Tuesday, July 26, 2011

Moral Persuasion and not force is the answer to Boko Haram unrest- President Jonathan

Amid increasing terrorist attacks by the violent Islamic sect, Boko Haram, President Goodluck Jonathan on Monday said he believed in solving the challenge with
moral persuasion, and not force.

According to the President, Nigerians can use the “good” in them to overcome the menace of terrorism. Nonetheless, he promised to strengthen the military and the law enforcement agencies to be capable of confronting the challenge of terrorism.

In his posting on the social network platform, Facebook, at 8.05am on Monday, Jonathan said, “I recognise that it is the intention of those behind these acts to get us to react in the same manner as they have acted thereby bringing us to their level. We must not be thus baited.

“I am committed to strengthening our law enforcement bodies to meet this responsibility because while we greatly desire peace, I am nonetheless convinced that the greatest peace is a peace through strength.”

He titled his posting, “Tackling a Global Scourge Requires Unity.”

He drew a parallel between last Friday’s attacks by a Norwegian, Anders Behring Breivik, 32, on a youth camp in Norway and similar events in Nigeria and called for an international collaboration to tackle terrorism around the globe.

He wrote, “To my brothers and sisters in Nigeria, we have faced similar situations so we can empathise with the people of Norway.

“As we combat this global menace here in Nigeria, let us fall back to our convictions as Christians and Moslems and refuse to be overcome by terrorism, but proactively bring out and use the good in us to overcome the scourge while remembering that the only difference amongst humans is that between good and bad and not between creeds.

“Truly, the only answer to those who want to curtail our freedom is to ensure that there are more freedoms.”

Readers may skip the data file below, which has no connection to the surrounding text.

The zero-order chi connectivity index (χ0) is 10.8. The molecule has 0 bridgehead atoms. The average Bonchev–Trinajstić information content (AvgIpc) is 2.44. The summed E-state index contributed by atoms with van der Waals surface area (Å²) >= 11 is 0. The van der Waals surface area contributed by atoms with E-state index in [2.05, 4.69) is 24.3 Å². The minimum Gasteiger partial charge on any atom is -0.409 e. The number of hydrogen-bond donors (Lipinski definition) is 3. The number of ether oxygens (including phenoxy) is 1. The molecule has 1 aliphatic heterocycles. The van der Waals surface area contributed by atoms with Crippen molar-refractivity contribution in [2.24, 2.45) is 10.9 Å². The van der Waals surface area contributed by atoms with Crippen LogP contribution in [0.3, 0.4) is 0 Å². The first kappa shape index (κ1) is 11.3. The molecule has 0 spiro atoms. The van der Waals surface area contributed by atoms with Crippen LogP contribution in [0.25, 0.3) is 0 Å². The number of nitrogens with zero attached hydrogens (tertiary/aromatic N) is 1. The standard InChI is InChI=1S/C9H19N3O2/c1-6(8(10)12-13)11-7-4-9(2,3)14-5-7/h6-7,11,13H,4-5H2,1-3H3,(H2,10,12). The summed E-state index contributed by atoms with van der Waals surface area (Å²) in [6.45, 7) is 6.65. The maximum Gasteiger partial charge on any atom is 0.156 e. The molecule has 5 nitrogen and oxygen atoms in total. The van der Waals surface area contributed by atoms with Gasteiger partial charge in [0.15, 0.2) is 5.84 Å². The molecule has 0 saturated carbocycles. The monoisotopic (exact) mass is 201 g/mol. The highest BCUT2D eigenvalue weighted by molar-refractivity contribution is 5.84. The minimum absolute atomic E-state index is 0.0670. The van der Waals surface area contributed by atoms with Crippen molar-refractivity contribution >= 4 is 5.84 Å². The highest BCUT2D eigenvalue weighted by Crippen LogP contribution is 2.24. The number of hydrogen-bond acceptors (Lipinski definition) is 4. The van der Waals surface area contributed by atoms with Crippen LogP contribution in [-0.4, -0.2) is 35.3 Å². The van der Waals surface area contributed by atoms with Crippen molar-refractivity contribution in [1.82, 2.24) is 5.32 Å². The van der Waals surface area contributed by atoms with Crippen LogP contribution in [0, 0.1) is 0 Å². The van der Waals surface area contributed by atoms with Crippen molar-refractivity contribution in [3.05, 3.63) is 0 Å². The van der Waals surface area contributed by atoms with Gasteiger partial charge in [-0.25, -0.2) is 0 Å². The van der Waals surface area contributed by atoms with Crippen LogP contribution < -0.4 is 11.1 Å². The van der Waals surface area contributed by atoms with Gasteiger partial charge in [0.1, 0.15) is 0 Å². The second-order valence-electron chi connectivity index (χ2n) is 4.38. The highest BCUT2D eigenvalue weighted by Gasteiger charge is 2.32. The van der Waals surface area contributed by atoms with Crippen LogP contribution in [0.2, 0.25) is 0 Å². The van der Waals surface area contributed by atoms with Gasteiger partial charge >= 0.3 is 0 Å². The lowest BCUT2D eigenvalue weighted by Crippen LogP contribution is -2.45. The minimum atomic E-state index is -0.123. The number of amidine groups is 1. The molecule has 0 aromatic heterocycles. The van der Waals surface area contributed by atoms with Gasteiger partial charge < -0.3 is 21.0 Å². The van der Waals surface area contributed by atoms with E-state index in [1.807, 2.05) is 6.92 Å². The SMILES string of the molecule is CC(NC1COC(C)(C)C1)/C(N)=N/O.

Boka Haram, said to have been founded in Maiduguri, Borno State, in 2002, says it is against Western education but campaigns for the adoption of the Sharia law in the country.

To achieve these objectives, the sect is currently engaged in a campaign of bombings against the government and the public. It has attacked military barracks, drinking joints and police facilities in the North and the Federal Capital Territory.

On June 16, a lone bomber suspected to be a member of the sect attacked the Louis Edet House headquarters of the Nigeria Police Force. The bomber and a policeman died in the attack while a total of 70 vehicles were either burnt or damaged.

Just on Sunday, another bomb explosion reportedly killed eight people in Maiduguri, the operational base of the sect.

A military-police joint task force, deployed by the Federal Government, is currently in the city to confront the members of the sect.

The Senate on February 17 passed the country’s first anti-terrorism law, giving law enforcers greater powers to detain and prosecute suspects.

No fewer than 750 people have been killed in several attacks by the members of the sect.

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